This month, a Kentucky jury awarded the plaintiff’s family $8 million for the wrongful death of a nursing home resident whose legs were broken following a horrific fall.
Even worse, evidence showed that staff altered his records to cover their mistake. Moments after the verdict, the defense attorney denied wrongdoing: “We categorically deny that there was any cover-up whatsoever.” “No abuse or neglect was ever substantiated.” The jury thought differently.
When Virginia nursing homes alter patient records, we can often tell – the cover-up is all too obvious.
A CNA wrote she bathed, turned, and checked on our client every two hours one afternoon, when hospital and morgue records reflect she had been at the hospital and died the very same day. Now do I really believe a woman, not present, and dying, was cared for simply because the nursing home records said so? No.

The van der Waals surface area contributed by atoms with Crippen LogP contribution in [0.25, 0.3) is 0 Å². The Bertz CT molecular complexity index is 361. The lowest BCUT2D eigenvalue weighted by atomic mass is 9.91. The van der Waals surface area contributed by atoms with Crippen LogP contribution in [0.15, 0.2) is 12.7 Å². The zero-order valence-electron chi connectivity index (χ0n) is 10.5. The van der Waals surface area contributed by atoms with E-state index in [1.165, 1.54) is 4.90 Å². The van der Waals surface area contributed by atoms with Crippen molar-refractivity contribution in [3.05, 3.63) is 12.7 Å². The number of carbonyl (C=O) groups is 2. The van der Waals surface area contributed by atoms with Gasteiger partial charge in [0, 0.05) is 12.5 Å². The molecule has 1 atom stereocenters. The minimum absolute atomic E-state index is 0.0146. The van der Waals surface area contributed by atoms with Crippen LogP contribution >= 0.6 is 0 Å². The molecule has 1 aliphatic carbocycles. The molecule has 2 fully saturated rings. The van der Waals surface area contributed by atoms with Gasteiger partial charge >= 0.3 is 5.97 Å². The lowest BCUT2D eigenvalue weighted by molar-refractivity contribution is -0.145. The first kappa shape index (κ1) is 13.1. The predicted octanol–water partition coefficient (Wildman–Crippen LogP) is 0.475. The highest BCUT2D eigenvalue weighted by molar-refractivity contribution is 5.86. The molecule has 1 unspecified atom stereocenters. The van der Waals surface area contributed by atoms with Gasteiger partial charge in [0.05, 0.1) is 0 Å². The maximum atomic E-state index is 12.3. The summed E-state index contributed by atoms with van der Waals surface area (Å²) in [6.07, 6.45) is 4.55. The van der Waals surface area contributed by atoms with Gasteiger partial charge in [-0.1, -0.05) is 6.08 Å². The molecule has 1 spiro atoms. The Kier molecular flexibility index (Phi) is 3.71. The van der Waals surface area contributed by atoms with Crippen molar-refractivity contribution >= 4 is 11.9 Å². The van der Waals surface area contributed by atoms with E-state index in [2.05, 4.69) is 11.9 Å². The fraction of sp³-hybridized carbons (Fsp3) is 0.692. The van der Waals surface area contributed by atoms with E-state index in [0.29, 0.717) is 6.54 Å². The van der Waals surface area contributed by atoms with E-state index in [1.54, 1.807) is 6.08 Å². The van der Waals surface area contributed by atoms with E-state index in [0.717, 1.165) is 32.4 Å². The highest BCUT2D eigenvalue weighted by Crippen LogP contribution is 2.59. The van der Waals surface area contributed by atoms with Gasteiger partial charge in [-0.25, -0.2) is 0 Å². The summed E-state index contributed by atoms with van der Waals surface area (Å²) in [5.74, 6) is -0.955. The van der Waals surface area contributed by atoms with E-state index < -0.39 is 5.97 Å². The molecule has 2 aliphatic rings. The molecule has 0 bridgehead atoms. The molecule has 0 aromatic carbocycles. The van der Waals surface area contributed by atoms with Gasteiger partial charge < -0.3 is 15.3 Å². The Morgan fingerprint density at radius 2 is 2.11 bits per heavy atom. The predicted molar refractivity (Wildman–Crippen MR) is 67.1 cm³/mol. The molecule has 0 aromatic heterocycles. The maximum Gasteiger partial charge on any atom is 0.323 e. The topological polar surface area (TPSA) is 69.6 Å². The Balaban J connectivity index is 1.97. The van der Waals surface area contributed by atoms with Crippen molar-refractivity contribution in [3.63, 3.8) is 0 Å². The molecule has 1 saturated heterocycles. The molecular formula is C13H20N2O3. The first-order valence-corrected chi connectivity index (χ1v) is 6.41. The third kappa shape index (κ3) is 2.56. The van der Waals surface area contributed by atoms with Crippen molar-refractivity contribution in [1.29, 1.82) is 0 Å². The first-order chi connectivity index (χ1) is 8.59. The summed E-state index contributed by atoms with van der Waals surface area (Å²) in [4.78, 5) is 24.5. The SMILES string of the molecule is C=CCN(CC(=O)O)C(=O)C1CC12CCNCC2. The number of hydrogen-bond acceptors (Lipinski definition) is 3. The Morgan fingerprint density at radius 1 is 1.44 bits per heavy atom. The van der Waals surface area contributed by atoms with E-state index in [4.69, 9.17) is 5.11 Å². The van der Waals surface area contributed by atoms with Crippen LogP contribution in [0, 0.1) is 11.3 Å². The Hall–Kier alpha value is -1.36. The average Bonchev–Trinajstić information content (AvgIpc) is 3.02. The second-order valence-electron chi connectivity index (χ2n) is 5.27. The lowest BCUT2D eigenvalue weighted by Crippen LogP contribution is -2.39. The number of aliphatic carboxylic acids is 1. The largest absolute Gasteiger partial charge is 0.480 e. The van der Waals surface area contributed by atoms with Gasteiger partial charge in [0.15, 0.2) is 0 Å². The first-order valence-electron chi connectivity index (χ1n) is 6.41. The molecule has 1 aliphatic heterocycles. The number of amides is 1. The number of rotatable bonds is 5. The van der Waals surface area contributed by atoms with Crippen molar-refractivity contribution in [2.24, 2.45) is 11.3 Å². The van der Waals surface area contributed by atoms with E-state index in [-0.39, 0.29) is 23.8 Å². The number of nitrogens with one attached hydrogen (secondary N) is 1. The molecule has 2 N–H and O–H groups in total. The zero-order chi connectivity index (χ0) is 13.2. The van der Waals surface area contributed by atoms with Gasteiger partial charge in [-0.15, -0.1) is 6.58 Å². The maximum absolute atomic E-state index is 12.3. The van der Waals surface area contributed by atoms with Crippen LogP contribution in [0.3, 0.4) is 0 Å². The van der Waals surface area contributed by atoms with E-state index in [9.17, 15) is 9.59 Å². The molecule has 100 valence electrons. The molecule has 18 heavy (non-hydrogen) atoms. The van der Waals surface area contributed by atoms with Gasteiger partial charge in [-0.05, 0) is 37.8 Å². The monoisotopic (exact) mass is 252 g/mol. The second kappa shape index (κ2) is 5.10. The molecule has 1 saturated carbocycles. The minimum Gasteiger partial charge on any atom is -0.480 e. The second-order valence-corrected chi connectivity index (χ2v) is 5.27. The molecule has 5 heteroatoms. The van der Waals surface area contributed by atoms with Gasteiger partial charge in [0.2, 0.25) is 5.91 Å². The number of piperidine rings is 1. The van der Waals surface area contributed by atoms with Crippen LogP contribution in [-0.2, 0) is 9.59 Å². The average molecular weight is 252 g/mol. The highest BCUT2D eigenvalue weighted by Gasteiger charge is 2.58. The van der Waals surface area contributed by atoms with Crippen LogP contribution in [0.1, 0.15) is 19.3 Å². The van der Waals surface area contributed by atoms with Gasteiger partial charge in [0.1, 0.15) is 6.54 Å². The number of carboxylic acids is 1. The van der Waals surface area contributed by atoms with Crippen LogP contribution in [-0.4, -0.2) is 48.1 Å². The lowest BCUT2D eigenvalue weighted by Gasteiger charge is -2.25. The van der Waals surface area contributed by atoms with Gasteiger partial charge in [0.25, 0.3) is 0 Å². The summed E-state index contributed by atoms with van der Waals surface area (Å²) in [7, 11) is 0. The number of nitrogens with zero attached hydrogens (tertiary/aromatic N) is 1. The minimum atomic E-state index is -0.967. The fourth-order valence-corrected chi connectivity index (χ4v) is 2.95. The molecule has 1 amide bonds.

An LPN recorded that my client had very strong pedal pulse in his right and left foot, months after his left foot had been amputated.
A nursing home claimed our client ate 100% of her lunch three days in a row, weeks after a feeding tube had been put in and she was unable to eat.
Sometimes, overworked nursing home employees chart what they meant to do or were supposed to do – not what they actually did. And sometimes, we can prove their records are holly-cock. Baloney. Made up. False. Fraudulent.
So when I read an 8 million dollar verdict, I assume the following: a cover-up. Jurors don’t like when people and corporations lie. so they responded with an award for the plaintiff.
And defense counsel, his response? “We categorically deny that there was any cover-up whatsoever.” “No abuse or neglect was ever substantiated.” Yeah, right.